It is with this understanding that some local Civil Society Organizations within the Buea Municipality took it upon themselves to match the word with action and profile over 221 IDPs within the BUEA municipality. Such rapid survey aims at enabling concerned stakeholders in reaching a common and comprehensive understanding of the IDPs within Buea for protection and assistance. It aims to improve the knowledge on the extent and pattern of the displaced persons and their exposure to protection risk. It will also help to contribute to the designing of programs in order to better meet basic needs and address the underlying protection problems for the development of durable solutions. The survey targeted randomly selected IDPs from within a relatively well-defined area settlement, carried out in conjunction with the provision of certain services to IDPs at an individual level. It revealed that most of them were females and living under disturbing health conditions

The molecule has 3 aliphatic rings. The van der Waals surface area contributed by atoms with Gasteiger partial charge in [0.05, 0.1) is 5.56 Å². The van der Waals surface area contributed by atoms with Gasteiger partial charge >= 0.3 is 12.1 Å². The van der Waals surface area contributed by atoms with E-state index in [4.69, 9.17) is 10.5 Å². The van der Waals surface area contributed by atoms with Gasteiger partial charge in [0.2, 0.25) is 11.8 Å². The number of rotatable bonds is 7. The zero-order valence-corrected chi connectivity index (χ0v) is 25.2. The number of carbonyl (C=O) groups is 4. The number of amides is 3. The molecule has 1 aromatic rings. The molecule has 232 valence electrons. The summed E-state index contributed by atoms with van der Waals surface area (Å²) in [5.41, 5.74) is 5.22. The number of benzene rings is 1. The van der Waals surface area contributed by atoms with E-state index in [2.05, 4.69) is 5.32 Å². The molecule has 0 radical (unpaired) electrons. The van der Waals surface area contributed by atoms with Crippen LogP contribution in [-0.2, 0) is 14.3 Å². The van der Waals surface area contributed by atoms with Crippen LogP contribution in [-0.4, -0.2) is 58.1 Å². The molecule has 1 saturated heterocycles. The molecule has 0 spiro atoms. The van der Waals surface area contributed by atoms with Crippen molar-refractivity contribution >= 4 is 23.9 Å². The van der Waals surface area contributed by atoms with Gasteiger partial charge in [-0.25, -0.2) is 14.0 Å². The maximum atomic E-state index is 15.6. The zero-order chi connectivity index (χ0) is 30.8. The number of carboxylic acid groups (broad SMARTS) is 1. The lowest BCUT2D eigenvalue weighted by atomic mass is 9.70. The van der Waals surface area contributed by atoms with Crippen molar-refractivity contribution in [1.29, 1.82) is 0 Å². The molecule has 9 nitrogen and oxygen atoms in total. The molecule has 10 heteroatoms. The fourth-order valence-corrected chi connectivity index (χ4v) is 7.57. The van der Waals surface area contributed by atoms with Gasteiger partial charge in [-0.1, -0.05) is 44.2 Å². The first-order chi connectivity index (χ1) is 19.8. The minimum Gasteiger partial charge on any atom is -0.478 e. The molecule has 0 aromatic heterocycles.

Cross-examination results from the survey indicated that about 40% of them were married and about 75% of these married people left without their marital partners. Although not primarily focused on livelihood, the worsening health conditions of many can be attached to a fall in their livelihood. In a total of 214 randomly sampled, 168 persons [78.5%] had no health challenges before displacement; meanwhile, 46 persons were suffering from health challenges before being displaced. As revealed by NADEV, one of the organizations involved, out of a total number of 215 who responded to questionnaires, those with health challenges increased drastically from 46 to 76 IDPs. It was, therefore, crystal clear that such a displacement was putting humanity on serious health conditions, therefore, the number of persons who were healthy before displacement dropped from 168 to 138 persons according to the report.